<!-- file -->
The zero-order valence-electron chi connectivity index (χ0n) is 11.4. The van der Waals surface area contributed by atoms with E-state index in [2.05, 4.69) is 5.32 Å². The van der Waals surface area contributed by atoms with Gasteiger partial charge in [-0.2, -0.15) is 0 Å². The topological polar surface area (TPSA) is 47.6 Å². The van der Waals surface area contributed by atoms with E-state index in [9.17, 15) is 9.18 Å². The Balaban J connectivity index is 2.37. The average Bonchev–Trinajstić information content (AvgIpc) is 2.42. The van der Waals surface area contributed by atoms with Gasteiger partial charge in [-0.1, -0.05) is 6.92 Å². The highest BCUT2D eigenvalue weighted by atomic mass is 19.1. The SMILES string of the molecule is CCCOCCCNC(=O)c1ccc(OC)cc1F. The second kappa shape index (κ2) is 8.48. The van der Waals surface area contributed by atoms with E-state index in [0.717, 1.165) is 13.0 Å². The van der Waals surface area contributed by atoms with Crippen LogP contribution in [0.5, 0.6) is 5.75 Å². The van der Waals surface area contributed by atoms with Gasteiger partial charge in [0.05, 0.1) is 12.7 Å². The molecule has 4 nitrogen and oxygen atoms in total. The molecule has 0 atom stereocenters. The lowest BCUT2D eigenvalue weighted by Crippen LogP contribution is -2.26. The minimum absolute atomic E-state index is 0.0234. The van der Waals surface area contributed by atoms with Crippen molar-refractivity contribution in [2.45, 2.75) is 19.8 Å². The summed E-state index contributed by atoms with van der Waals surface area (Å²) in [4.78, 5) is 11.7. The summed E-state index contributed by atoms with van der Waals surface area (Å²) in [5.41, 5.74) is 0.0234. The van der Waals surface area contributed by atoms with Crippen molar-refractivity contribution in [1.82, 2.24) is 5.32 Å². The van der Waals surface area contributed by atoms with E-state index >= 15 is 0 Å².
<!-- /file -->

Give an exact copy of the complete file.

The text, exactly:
The zero-order valence-electron chi connectivity index (χ0n) is 11.4. The van der Waals surface area contributed by atoms with E-state index in [2.05, 4.69) is 5.32 Å². The van der Waals surface area contributed by atoms with Gasteiger partial charge in [-0.2, -0.15) is 0 Å². The topological polar surface area (TPSA) is 47.6 Å². The van der Waals surface area contributed by atoms with E-state index in [9.17, 15) is 9.18 Å². The Balaban J connectivity index is 2.37. The average Bonchev–Trinajstić information content (AvgIpc) is 2.42. The van der Waals surface area contributed by atoms with Gasteiger partial charge in [-0.1, -0.05) is 6.92 Å². The highest BCUT2D eigenvalue weighted by atomic mass is 19.1. The SMILES string of the molecule is CCCOCCCNC(=O)c1ccc(OC)cc1F. The second kappa shape index (κ2) is 8.48. The van der Waals surface area contributed by atoms with E-state index in [0.717, 1.165) is 13.0 Å². The van der Waals surface area contributed by atoms with Crippen LogP contribution in [0.5, 0.6) is 5.75 Å². The van der Waals surface area contributed by atoms with Gasteiger partial charge in [0.05, 0.1) is 12.7 Å². The molecule has 4 nitrogen and oxygen atoms in total. The molecule has 0 atom stereocenters. The lowest BCUT2D eigenvalue weighted by Crippen LogP contribution is -2.26. The minimum absolute atomic E-state index is 0.0234. The van der Waals surface area contributed by atoms with Crippen molar-refractivity contribution in [2.45, 2.75) is 19.8 Å². The summed E-state index contributed by atoms with van der Waals surface area (Å²) in [4.78, 5) is 11.7. The summed E-state index contributed by atoms with van der Waals surface area (Å²) in [5.41, 5.74) is 0.0234. The van der Waals surface area contributed by atoms with Crippen molar-refractivity contribution in [1.82, 2.24) is 5.32 Å². The van der Waals surface area contributed by atoms with E-state index >= 15 is 0 Å².